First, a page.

- ability to vote on future embroidery patterns
- instant access to video tutorials, PDFs, and helpful resources
Selecting Color Values
Another important aspect of thread painting that impacts how realistic something looks is your use of color values. Value refers to how light or dark a particular color is.
If you’re wanting to blend something subtly, you’ll want to select colors with very similar values. However, embroidering with color values that are too similar to one another can make your work appear flat. This is where adding some shadows and highlights into your work is very important! If something doesn’t look quite right, try adding a darker or lighter value to see if that fixes it.
In the photo above, I had some contrasting values around the eyes of the fox and a few highlights in the fur above the eyes. It still looks pretty flat and unrealistic. The second photo was after I added even more dark and light values and blended some of the colors together more.
The last point I wanted to make regarding values was that you don’t need to choose “standard” colors to make something look realistic. That is why this section focuses on the values of colors and not the individual hues you choose to work with. A perfect example of an artist who creates beautiful realistic embroidery with unexpected and vibrant colors is Danielle Clough.
Strands Of Floss
When I first started painting with thread, I would use 4-6 strands of floss. (see top photo) While it isn’t “wrong” to thread paint this way, it makes it really hard to blend together colors in a way that is smooth. us.
I only use 1 strand of floss for thread painting now (bottom photo) which I believe has helped me to refine the details in my embroidery a bit more.
The direction of your stitches is so important. They can be stitched in a way to stand out or be subtle. There isn’t a hard and fast rule for the direction your stitches should be going in. I think this has a lot to do with the style in which you choose to make your art.
There are many ways to approach stitch direction:
- Making stitches uniform can help blend colors together.
- If you are portraying fur or something that is overlapping, stitch direction can further emphasize something and make it look more 3 dimensional.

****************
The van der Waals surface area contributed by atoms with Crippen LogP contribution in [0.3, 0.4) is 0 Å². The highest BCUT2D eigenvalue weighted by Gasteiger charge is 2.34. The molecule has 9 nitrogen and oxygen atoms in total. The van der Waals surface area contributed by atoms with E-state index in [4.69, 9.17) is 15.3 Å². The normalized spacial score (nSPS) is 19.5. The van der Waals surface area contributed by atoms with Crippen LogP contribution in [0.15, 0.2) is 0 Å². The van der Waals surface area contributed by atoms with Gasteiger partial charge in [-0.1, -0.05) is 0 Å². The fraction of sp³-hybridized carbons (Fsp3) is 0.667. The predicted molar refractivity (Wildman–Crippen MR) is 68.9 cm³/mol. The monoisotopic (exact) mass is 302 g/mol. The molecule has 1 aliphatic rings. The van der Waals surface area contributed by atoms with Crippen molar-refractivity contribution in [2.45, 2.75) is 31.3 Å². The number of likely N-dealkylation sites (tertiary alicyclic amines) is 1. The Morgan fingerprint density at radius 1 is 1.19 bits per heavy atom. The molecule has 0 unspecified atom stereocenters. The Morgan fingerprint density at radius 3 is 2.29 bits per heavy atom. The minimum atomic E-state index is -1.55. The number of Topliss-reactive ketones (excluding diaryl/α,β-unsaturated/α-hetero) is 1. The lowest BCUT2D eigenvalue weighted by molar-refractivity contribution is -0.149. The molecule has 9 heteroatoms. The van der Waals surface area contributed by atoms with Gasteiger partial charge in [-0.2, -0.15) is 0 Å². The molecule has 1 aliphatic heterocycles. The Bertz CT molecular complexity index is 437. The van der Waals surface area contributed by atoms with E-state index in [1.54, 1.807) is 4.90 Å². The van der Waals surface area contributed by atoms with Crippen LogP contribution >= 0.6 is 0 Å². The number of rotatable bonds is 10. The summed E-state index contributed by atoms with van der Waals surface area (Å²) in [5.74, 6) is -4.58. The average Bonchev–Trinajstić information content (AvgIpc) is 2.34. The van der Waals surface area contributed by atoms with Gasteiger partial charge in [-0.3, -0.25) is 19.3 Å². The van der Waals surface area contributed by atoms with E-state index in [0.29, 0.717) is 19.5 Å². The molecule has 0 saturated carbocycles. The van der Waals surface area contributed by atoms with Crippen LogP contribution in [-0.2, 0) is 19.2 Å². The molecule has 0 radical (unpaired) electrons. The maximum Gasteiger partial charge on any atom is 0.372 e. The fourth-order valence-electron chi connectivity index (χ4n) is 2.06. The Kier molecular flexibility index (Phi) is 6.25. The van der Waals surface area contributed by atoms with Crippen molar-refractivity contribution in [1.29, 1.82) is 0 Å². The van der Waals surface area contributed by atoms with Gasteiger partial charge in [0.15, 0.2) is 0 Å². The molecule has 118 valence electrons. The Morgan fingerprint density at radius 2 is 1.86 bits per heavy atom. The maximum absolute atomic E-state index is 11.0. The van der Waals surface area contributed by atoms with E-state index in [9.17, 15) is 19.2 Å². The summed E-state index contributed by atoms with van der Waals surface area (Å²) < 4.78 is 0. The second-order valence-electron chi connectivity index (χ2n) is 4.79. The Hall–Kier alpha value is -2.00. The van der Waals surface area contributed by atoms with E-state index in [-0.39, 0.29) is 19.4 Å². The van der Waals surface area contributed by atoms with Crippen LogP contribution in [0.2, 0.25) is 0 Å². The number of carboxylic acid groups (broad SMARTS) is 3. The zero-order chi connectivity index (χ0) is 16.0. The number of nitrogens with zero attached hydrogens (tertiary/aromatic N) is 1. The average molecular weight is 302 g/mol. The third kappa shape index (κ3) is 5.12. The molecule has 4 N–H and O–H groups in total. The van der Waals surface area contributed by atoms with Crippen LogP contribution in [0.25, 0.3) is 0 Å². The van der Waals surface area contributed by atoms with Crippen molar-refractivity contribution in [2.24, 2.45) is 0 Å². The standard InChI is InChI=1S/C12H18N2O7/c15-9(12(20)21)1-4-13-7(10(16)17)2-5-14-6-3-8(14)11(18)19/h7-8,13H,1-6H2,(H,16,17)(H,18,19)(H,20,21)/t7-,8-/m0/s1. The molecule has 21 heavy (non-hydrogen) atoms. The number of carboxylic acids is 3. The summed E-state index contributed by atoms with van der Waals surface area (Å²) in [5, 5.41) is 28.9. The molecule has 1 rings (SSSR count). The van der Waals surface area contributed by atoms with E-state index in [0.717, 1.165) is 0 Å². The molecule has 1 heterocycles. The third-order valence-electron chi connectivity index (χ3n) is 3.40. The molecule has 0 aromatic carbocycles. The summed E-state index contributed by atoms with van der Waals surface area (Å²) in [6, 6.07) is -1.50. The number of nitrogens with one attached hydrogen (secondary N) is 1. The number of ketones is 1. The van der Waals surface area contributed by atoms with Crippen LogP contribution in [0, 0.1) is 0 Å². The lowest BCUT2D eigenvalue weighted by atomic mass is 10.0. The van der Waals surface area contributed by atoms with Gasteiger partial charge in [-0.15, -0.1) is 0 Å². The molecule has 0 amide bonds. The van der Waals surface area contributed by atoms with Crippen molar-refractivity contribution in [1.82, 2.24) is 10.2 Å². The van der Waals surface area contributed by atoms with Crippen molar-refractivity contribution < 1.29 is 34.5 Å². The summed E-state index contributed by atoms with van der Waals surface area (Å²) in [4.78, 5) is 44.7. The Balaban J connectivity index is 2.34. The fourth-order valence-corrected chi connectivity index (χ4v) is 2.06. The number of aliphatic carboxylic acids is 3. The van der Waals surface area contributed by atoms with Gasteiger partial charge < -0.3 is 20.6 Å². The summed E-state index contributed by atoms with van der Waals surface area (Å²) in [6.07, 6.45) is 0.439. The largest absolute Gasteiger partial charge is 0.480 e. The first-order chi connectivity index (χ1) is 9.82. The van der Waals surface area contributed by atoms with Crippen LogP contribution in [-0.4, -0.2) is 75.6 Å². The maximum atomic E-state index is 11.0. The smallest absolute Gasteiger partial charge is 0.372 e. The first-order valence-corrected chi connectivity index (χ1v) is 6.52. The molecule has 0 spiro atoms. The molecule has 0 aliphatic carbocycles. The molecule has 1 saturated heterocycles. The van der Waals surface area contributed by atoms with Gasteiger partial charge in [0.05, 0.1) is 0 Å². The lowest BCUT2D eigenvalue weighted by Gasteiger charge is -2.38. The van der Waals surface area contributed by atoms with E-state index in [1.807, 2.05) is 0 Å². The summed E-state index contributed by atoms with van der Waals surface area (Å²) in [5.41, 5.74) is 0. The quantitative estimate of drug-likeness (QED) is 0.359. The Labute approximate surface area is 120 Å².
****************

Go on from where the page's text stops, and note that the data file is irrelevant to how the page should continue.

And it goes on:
- Making scattered stitches throughout an entire embroidery can create a unique texture.
You’ll need to be deliberate and mindful in your decisions for what direction you are making your stitches. This comes with a lot of trial and error, but it also comes back around to learning to be observant and finding what works for you.
It feels easier to me to blend colors together when the stitches are uniform in the direction they are facing. However, there are artists that create phenomenal portraits (such as Cayce Zavaglia) whose stitch direction is not uniform throughout.
Study Art Concepts And Artists Outside of Embroidery
The basics and fundamentals of art apply to whatever medium you are working in, so don’t be afraid to study concepts and techniques using other art forms.
For the longest time I only sought out resources that were specific to embroidery, but I have learned that a lot of tutorials that are related to art fundamentals and painting are also super helpful.
Keep learning and developing your skills with some of my favorite additional resources.
- Take online courses
- Watch art process videos
- Identify weaknesses and seek out information about concepts you’d like to learn more about
Online Classes And Videos
YouTube and Skillshare are both great places to start! I teach a thread painting class and there are plenty of art classes on Skillshare as well.
Sign up for a free 1-month trial here.
Trish Burr – Needle Painting Embroidery: Fresh Ideas For Beginners
Victoria Matthewson – Needlepainted Plants and Pollinators
Thread Painting Embroidery Patterns
These patterns will guide you step by step through the process of thread painting whimsical animals and botanicals. They’re great for all levels and super fun to make! Check out all of the thread painting patterns in the shop.